Michael Blake: [00:37:57] So, let’s say we’ve gone through the process of setting these things up administratively, we’ve got the tax aspect handled, we’re working with a good CPA firm and good law firm to get this thing handled. You know, what happens if an employee in spite of my best efforts to keep them and I’ve given them precious shares and options, you know, has the temerity to leave the company? What happens then, typically?
Scott Harris: [00:38:25] Well, again, it depends on the terms of their grants or their options or their synthetic equity. Some require that those be redeemed or exercised, the ones that are vested at the time of termination. Some give a period of time after termination for them to be exercised. Some would cause those rights to go away. So, it just depends on how the rights are constructed.
Michael Blake: [00:39:04] So the key there, I think the key takeaway is, you know, think of this problem at the start, don’t think of it when it actually happens because at the outset, you can and should kind of dictate what the outcome is if an employee leaves. In other words, there should really be no uncertainty if those agreements are drawn up and structured correctly.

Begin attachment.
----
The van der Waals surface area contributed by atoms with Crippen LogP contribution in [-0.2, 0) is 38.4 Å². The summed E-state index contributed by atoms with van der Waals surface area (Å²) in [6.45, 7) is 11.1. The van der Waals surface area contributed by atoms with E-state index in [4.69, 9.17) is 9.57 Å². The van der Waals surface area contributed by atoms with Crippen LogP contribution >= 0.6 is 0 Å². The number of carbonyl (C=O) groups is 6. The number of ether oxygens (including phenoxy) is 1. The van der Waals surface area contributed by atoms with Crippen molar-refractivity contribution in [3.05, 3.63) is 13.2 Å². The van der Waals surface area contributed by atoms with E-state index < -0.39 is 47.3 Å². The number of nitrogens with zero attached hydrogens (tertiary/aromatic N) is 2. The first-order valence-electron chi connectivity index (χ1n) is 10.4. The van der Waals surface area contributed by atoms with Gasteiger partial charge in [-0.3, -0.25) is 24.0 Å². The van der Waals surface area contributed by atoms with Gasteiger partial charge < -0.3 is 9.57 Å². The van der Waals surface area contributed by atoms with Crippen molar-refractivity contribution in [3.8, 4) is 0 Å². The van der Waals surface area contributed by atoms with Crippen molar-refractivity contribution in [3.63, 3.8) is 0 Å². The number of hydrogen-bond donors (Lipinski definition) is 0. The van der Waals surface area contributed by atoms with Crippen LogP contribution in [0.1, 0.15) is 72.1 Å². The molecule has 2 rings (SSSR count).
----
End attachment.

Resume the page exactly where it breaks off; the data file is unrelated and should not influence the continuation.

Scott Harris: [00:39:29] Yes. And that’s why one of the first things that is done in constructing these plans is to draft and adopt the plan at the corporate level. And then, all of the awards granted under that plan or subject to it. And then, one of the terms that’s typical in those plans is what happens upon termination and the ability to exercise and whether those rights go away or not. Absolutely.
Michael Blake: [00:39:56] And it is at least 10 times harder and more expensive to change things afterwards than it is to do it the way you need it to be done at the outset, right?
Scott Harris: [00:40:07] You don’t even want to go there.